Frequently, when people think of flooring for the kitchen, their heads immediately go to tile or linoleum. These materials are common in kitchens for some time, and, particularly in the event of tile, are famous due to their durability, ease of cleaning, and immunity to spills. But what many don’t consider is the ideal hardwood with the right finish can be nearly as durable and longer lasting, only as simple to wash, and, perhaps surprisingly, just as resistant to damage from spills. Plus, hardwood gets the advantage of being a timeless choice and will definitely help to tie your kitchen into the rest of your house.
Ask just about any interior designer and they will tell you that, in case you could get hardwood throughout your house, get hardwood throughout your house –such as in kitchen. In fact, within our 2015 survey of 81 designers spread across the U.S., 78% said they prefer to put in hardwood floors throughout the home, rather than in select areas. Especially with a open floor plan, a beautiful hardwood could create a desirable goodwill from room to room. Moreover, like tile, hardwood isn’t as subject to changes in fads and styles, so the hardwood you select now will still look stylish and tasteful 10, 20, and 30 years down the road. Throughout that time, you can also refinish the floors to make a new look, in the event you desire. Removing and replacing tile, on the other hand, is a much bigger, messier, and more expensive ordeal.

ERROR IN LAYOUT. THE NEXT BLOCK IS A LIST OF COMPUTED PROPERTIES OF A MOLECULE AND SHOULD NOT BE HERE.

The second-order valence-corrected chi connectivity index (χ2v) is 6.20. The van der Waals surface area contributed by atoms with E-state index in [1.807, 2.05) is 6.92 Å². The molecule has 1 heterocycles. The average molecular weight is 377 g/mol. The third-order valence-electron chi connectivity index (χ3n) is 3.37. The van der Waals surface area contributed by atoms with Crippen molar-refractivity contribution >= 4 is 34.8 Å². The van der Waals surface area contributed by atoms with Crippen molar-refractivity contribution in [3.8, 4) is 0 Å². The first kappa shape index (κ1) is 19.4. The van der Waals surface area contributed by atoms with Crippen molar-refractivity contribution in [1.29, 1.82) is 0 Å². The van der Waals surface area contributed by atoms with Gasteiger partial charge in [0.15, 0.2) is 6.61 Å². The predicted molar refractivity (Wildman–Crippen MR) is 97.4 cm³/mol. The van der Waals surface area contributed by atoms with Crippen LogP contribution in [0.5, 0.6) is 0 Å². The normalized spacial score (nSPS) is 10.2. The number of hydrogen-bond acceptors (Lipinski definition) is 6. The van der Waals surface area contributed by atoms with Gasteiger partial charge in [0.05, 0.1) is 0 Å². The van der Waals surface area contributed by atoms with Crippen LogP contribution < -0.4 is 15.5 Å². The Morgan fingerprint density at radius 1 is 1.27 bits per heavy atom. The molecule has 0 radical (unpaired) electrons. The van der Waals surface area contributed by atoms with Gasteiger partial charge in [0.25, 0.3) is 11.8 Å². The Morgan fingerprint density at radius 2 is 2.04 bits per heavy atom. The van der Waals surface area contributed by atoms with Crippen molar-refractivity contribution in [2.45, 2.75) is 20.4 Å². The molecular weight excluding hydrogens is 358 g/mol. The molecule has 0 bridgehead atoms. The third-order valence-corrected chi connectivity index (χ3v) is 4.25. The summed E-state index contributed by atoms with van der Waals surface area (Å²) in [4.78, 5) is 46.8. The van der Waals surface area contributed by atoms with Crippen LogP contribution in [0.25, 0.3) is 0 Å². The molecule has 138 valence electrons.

Many homeowners express concern about possible damage to hardwood flooring, especially in the kitchen in which liquid spills might be common and traffic will be particularly large. The truth is, any floors is vulnerable to harm from severe clogs, even tile, which can stain and crack like hardwood can warp and scrape. A few simple precautions, however, can prevent most harm.
Your primary line of defense against water damage in addition to dents and dings is your end. For hardwoods in the kitchen, you will probably want to use a water-based polyurethane finish, since these are, somewhat paradoxically, going to be greatest at repelling water.
You will want to consult with your contractor or a few of our floor experts to decide whether you would rather use factory prefinished planks or have your floors finished onsite. The finishes applied by the producer will be the toughest and most durable you can get, but will render shingles slightly more vulnerable to spills. Having your flooring completed onsite means that the end will be implemented over the whole floor simultaneously, sealing those seams, but the technology used to make those super-durable finishes in the mill are, clearly, not available for onsite completing.
In the areas where water is probably to drip onto the floor, such as in the front of the sink, dishwasher, microwave and fridge, lay down a couple of waterproof mats that will stop water from being left standing in your hardwood. Provided that you make sure significant spills are cleaned up right away, you can rest easy. A dab of water or spaghetti sauce on your floor isn’t likely to swell during your end unless it is left to sit for a while.
Since the kitchen will be such a high traffic area, it is generally a good idea to choose one of the tougher domestic hardwoods like Oak or Ash for floors in this area of the home. Even though there are a few exotic species that are substantially harder, their tropical origins often make them less secure when it comes to their reaction to moisture in the environment.